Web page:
Death Poem

Death

Taken from - http://fajr.wordpress.com

Abul ‘Atahiyah (Isma’il ibn al-Qasim) was a poet from the ‘Abbasid period. Born to a poor family, he developed love for poetry and literature which saw him travel to Baghdad and become a resident poet for the Rulers such as al-Mahdi, al-Hadi, Harun al-Rashid and al-Ma’mun. After reaching the age of 40, he began to contemplate over life and death leading him to eventually kick in his habit of praising the Rulers. Instead he turned to leading a more ascetic lifestyle and embarked upon giving Da’wah – calling others to the way of Islam. As a result, he was nicknamed Abul ‘Atahiyah, meaning ‘one overcome by madness’ as the people couldn’t comprehend the drastic change in him. This change was also due to him witnessing the downfall of the Muslims as the society he lived in plunged to lavishness and immodesty (a characteristic of the ‘Abbasid era) – gone were the days when piety and indifference to the life of this world was a common factor, and so he took to returning those golden days through his poetry. This is one such poem: Death

‫ا‬ ‫*** وأظ ا‬ ‫أزف ا‬ O my soul, indeed departure has drawn near And a great matter is shading over you (i.e. death) ‫ا ــ ا ـــ ــ‬ *** , ‫ـ ـ ـ‬ ‫ـ ھــ‬ So prepare yourself O’ soul and do not allow Long hopes to fool or deceive you ‫ـ‬ ‫*** ـ ـ ـ ـ ـ‬ ‫ا‬ ‫ا‬ You will surely be placed in a position Where even friends will forget each other (i.e. grave) ‫ــ‬ ‫ا ــ ـ ى‬ *** ‫ـــ‬ ‫ــ‬ ‫وـ ـ‬ And surely there shall be placed upon you Of dirt, that which is heavy and weighty ‫ل‬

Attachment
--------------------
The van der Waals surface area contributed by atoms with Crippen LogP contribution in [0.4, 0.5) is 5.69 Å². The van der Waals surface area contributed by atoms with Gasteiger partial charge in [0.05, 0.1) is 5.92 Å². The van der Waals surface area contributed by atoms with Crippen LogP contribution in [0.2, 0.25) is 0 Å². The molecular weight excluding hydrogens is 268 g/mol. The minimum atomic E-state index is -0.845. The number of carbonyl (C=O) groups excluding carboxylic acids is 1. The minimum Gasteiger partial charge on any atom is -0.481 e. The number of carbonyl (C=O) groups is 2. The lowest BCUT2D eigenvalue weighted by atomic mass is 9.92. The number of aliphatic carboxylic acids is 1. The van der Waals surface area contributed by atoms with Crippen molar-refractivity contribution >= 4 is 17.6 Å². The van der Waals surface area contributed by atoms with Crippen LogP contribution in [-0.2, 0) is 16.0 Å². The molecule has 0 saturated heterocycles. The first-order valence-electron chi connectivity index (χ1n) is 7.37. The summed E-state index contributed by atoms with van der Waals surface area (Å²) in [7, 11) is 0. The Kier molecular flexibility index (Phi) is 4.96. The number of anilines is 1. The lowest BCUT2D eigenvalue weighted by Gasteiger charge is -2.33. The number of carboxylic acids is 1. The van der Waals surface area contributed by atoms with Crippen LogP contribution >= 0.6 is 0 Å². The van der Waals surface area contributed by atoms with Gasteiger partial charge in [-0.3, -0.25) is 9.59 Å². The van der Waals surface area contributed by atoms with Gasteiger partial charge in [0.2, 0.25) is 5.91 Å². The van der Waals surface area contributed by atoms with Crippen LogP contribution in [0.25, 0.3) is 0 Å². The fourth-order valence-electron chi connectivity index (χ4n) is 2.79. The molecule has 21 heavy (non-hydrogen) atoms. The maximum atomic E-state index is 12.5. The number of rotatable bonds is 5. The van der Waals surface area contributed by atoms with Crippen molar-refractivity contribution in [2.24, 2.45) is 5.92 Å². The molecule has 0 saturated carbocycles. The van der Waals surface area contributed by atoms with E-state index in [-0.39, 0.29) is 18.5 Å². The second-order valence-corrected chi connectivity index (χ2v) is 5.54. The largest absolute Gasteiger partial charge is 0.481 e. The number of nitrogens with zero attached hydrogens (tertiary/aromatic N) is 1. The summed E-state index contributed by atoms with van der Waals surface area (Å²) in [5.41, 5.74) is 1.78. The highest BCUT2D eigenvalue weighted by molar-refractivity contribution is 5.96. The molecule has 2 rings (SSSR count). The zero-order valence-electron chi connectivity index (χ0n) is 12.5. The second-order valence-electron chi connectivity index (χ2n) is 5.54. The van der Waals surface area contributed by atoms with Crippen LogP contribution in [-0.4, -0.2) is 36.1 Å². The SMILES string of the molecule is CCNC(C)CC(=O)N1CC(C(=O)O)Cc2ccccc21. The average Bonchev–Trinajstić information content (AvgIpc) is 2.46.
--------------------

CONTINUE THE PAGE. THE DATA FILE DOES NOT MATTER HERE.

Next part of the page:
‫ن‬ ‫ا ــ ــ و ا ــ‬ *** ‫ء‬ ‫ا‬ Death has become our companion and so none remain, either the great, nor the dishonoured ‫ى ـ‬ ‫ا‬ *** ‫إ ـ ك أن‬ ‫إ‬ I warn you from being misled by your desires Misled amongst those who are misled ‫ا ـ ـ ن ا ــ ــ ــ‬ ‫ـــــ *** ـ ـ ـ‬ ‫وا ـ ــــ ت آ ــــ‬ For indeed death is the final sickness That every sick body shall come to feel

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